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Am J Clin Dermatol. 2011 Dec 1;12(6):361-76. doi: 10.2165/11591130-000000000-00000.

Second-generation H1-antihistamines in chronic urticaria: an evidence-based review.

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Department of Internal Medicine, Division of Allergy and Immunology, University of Texas Southwestern Medical Center, Dallas, TX 75390-8859, USA.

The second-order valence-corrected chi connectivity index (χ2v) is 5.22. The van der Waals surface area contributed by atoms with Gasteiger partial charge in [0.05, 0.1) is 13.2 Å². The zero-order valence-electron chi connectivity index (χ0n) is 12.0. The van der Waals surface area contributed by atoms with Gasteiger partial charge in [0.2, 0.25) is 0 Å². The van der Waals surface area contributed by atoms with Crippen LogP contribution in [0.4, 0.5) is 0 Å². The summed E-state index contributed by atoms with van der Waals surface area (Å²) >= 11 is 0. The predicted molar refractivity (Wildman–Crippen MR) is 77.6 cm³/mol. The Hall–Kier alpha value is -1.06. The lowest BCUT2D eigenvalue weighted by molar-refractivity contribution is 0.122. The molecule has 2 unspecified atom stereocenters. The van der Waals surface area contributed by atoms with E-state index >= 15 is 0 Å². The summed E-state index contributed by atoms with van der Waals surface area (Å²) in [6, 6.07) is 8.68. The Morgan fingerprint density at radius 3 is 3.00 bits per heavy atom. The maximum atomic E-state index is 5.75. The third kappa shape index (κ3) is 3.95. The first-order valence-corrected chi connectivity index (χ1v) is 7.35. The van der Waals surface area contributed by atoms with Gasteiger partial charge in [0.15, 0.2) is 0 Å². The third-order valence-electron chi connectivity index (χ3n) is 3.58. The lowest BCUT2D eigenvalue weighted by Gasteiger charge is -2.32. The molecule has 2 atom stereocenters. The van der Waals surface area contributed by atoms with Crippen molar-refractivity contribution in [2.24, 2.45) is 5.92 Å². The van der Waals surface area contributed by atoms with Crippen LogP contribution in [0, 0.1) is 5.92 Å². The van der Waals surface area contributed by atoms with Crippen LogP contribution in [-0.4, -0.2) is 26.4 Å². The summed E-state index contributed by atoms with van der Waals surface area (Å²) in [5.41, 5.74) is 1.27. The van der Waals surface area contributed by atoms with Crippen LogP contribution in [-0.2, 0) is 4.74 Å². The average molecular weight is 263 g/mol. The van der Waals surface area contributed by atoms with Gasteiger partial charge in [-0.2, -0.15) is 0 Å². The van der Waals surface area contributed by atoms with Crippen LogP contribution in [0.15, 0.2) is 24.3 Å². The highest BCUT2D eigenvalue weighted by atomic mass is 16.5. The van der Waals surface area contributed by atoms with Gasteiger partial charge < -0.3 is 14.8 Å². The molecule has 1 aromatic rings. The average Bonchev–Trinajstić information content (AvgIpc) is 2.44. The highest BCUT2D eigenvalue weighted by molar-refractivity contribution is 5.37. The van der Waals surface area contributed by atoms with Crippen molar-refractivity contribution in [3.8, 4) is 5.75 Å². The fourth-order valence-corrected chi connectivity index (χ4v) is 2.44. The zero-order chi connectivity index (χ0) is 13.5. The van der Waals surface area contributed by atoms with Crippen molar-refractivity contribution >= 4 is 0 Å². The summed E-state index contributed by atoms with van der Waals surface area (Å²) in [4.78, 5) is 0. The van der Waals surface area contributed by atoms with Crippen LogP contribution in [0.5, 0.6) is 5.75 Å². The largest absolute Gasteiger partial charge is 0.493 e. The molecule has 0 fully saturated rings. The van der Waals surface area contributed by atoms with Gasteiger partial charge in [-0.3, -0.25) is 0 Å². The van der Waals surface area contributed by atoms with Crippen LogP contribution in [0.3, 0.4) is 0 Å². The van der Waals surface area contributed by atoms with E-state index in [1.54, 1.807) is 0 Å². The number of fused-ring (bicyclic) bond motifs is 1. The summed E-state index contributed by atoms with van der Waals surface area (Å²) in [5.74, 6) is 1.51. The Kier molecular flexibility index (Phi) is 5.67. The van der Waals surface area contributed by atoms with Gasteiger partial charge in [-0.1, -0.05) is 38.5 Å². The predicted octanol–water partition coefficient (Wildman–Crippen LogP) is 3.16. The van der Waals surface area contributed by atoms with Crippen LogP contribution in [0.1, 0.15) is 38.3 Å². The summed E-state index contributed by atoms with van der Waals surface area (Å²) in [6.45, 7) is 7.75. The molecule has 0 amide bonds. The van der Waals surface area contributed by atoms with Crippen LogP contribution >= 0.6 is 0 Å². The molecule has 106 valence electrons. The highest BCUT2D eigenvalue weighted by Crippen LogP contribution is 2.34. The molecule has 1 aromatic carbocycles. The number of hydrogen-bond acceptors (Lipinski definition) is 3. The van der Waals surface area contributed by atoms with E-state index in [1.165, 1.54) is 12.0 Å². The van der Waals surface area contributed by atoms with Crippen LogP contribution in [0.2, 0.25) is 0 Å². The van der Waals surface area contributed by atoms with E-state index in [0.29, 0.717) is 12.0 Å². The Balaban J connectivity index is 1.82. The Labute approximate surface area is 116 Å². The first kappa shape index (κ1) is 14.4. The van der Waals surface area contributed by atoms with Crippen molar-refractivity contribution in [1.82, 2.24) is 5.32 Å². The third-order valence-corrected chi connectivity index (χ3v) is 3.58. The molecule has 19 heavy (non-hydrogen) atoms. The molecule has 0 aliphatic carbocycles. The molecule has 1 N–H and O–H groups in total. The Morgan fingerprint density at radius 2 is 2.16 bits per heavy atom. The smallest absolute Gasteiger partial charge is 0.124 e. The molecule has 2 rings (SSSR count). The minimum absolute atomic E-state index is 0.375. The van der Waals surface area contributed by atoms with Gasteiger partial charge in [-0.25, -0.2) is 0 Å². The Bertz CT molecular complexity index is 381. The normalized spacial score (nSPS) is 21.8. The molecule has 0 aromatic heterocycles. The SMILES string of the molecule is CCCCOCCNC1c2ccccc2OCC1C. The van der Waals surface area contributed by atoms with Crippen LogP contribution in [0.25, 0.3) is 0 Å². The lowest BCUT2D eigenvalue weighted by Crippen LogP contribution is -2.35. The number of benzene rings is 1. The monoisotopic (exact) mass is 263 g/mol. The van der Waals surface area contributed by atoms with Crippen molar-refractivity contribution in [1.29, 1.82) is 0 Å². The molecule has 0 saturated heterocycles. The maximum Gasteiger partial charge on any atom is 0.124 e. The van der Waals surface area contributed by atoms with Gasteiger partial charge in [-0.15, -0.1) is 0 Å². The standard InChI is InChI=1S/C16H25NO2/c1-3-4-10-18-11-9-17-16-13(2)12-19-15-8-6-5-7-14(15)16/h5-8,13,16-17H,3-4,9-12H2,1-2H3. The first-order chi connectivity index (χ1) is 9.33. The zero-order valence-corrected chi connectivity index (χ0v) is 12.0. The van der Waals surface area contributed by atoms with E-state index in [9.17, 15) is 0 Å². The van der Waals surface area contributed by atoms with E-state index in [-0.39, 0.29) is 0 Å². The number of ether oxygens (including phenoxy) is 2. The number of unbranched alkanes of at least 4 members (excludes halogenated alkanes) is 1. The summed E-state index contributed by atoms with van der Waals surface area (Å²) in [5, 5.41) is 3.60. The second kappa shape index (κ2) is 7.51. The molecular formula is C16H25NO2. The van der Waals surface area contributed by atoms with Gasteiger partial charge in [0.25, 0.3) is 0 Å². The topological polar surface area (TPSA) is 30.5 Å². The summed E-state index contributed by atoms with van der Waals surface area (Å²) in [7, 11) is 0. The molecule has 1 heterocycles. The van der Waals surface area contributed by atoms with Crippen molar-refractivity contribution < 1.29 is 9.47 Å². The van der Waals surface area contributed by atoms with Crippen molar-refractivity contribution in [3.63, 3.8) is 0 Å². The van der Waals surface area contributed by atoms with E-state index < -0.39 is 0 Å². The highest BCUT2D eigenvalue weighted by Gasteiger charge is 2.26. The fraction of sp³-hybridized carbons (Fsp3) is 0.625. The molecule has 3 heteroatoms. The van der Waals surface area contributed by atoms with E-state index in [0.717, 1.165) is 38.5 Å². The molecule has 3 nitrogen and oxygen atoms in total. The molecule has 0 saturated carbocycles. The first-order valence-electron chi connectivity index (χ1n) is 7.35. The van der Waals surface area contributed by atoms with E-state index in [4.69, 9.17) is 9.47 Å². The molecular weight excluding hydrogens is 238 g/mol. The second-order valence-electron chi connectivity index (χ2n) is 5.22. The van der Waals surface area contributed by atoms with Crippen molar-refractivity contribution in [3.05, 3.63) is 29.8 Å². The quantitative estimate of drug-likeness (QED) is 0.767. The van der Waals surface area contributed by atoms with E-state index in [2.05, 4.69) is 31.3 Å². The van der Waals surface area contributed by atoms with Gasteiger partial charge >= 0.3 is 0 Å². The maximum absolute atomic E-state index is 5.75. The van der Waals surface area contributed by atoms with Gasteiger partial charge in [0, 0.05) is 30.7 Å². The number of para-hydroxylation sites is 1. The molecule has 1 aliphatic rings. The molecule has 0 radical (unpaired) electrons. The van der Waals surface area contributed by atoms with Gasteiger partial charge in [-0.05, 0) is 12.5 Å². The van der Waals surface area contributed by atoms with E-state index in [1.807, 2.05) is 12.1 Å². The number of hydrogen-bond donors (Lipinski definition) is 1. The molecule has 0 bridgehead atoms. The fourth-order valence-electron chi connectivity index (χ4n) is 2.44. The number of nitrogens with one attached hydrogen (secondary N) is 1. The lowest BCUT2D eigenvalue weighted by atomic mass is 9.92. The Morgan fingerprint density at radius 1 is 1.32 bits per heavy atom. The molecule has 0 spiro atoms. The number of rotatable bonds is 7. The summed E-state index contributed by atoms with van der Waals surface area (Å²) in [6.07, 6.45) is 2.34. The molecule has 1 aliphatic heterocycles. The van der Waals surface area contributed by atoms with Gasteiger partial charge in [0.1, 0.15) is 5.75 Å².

The effects of urticaria are predominantly mediated by histamine release; therefore, H1-antihistamines are the mainstay of treatment. Second-generation H1-antihistamines, compared with their first-generation counterparts, have demonstrated improved peripheral H1-receptor selectivity and decreased lipophilicity (which minimizes CNS adverse effects), and antiallergic properties in addition to being histamine inverse agonists. Evidence of clinical efficacy and tolerability of second-generation H1-antihistamines available in the US for the treatment of chronic urticaria (CU) was analyzed using the GRADE system to develop the strength of recommendations for particular therapies. The evidence for the safety and efficacy of the majority of second-generation H1-antihistamines available in the US is of high quality and leads to a strong recommendation for their use in CU. There is a limited amount of data of variable quality comparing the efficacy between various second-generation H1-antihistamines in CU leading to weak recommendations for using cetirizine over fexofenadine and levocetirizine over desloratadine. Limited data of variable quality exist for the efficacy of higher doses of second-generation H1-antihistamines in CU patients not responsive to standard doses. These limited data lead to a strong recommendation that higher than recommended doses of fexofenadine do not offer greater efficacy in control of CU and a weak recommendation that higher doses of levocetirizine and desloratadine are more effective in CU unresponsive to standard doses. More studies of higher quality are required to make any firm recommendations regarding second-generation H1-antihistamines in the treatment of physical urticarias. All second-generation H1-antihistamines appear to be very well tolerated in CU patients, with rare reports of adverse effects. Due to the relatively large gaps in the quantity and quality of evidence, particularly for choice of H1-antihistamines, use of higher doses, and use in physical urticarias, greater emphasis in management decisions should be based on the risk/benefit ratio and the patient's personal values and preferences (including cost) in clinical decision making.

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